The challenge of the DIY consumers for Financial Advisers
Strategic Issues & Value Proposition

The challenge of the DIY consumers for Financial Advisers

September 4, 2020

by Tony Vidler  CFP logo   CLU logo  ChFC logo

Some telling research was done by Dr Claire Matthews of Massey University that highlighted the DIY (Do It Yourself) consumers mindset, and the challenges which that poses for financial advisers.

The research was specifically on “KiwiSaver and Retirement Savings”, and explored some of the issues and attitudes of Kiwi’s.

While the research was retirement davings (KiwiSaver) focused, it raised issues pertaining to financial advice in the wider context.

Retirement savings are clearly a major issue for the nation given the current projected population changes will have 1 in 5 New Zealander’s over the age of 65 by the year 2031.  In just over a decade then a fifth of the population will be retired, or contemplating imminent retirement.

But it gets worse: The Reserve Bank found in their survey this year that “40 percent of households are at risk of falling into financial hardship since Covid-19, and a third were already in difficulty“.  So retirement is a bit of a challenge…but so too is next month it seems.

And last week the government appointed Commission For Financial Capability comes out with this: Kiwis are clueless, careless and deluded about money and retirement savings

Through all of this there is “reluctance to make use of financial advisers, with the advice of family and friends often preferred”.

So we have a nation which is apparently lacking a fair bit in financial literacy and overwhelmingly prefers the hot tip from the un-employed brother in law despite the fact that the tipster is unlikely to be able to financially survive a couple of months on their own merit anyway.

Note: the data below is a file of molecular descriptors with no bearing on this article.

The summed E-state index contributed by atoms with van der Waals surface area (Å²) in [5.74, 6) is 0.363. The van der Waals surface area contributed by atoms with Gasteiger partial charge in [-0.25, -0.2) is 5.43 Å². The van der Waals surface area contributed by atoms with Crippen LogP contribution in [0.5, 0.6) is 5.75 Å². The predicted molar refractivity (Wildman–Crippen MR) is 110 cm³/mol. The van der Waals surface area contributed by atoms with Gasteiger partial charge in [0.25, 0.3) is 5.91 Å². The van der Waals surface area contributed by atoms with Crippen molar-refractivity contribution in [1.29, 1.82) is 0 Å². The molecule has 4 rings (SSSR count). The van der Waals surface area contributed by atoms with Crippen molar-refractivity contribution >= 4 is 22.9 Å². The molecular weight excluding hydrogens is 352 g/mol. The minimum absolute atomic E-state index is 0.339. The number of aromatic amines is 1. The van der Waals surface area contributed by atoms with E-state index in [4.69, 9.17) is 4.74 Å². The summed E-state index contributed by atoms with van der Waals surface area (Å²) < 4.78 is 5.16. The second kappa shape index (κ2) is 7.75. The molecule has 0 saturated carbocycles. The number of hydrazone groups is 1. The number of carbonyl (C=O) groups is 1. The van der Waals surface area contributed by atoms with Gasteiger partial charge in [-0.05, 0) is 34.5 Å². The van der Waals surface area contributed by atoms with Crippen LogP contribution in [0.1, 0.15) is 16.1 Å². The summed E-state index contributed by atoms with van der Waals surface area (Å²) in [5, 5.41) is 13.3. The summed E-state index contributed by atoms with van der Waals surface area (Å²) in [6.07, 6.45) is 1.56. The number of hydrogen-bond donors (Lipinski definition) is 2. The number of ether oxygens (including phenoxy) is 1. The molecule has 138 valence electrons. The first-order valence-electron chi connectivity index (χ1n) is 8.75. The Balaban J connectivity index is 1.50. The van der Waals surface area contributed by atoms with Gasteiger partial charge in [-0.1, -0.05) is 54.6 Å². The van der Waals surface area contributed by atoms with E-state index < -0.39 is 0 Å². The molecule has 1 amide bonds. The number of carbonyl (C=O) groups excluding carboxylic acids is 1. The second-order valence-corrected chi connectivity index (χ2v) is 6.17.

What does this say about financial advisers?  Or rather, what does this say about the perception of financial advisers by consumers?

“Nothing very flattering” is the answer.

To be fair, there are a couple of cultural elements at play in society here which will present a challenge for a long time to come. The first is strong sense of community arising from indigenous culture, where the emphasis for eons has been for the community to look after its own. There is a tendency to turn inwards for help – go to those whom you trust most and whom you know will rally around.  Then there is that pioneering ethos of which Kiwi’s are so proud which suggests that each individual should just perservere no matter what, and figure it out for themselves.  Those general attributes of our society are not going to change anytime soon and will therefore be a barrier to engaging more readily with professionals for some time to come.

Despite that, the truly significant challenge presented to financial advisers however is that largely they are not even considered a primary source of information on financial matters.  Note I didn’t say “source of advice”, but a source of information

As the main source of information advisers are rated number 1 by about 19% of the surveyed population apparently.  Nearly (but not quite!) the same as was “books, newspapers and/or magazine articles”.

It would seem therefore that the primary challenge presented by DIY consumers to financial advisers is to be seen as the premier source of credible financial information and education.

Before we can convince the market on the “value of the advice component”, we have to be accepted as the most valuable source of information.  If we cannot be seen as the most valuable source of information then there is little chance of being valued for our interpretation of the information or opinions on how consumers can best use it.

The hard yards have to be put in to establish the financial adviser as the primary information source.  Then, and only then, will there be sufficient people placing considerable value upon the advice component.

You might also be interested in this related article:
How Can You Value Financial Advice?
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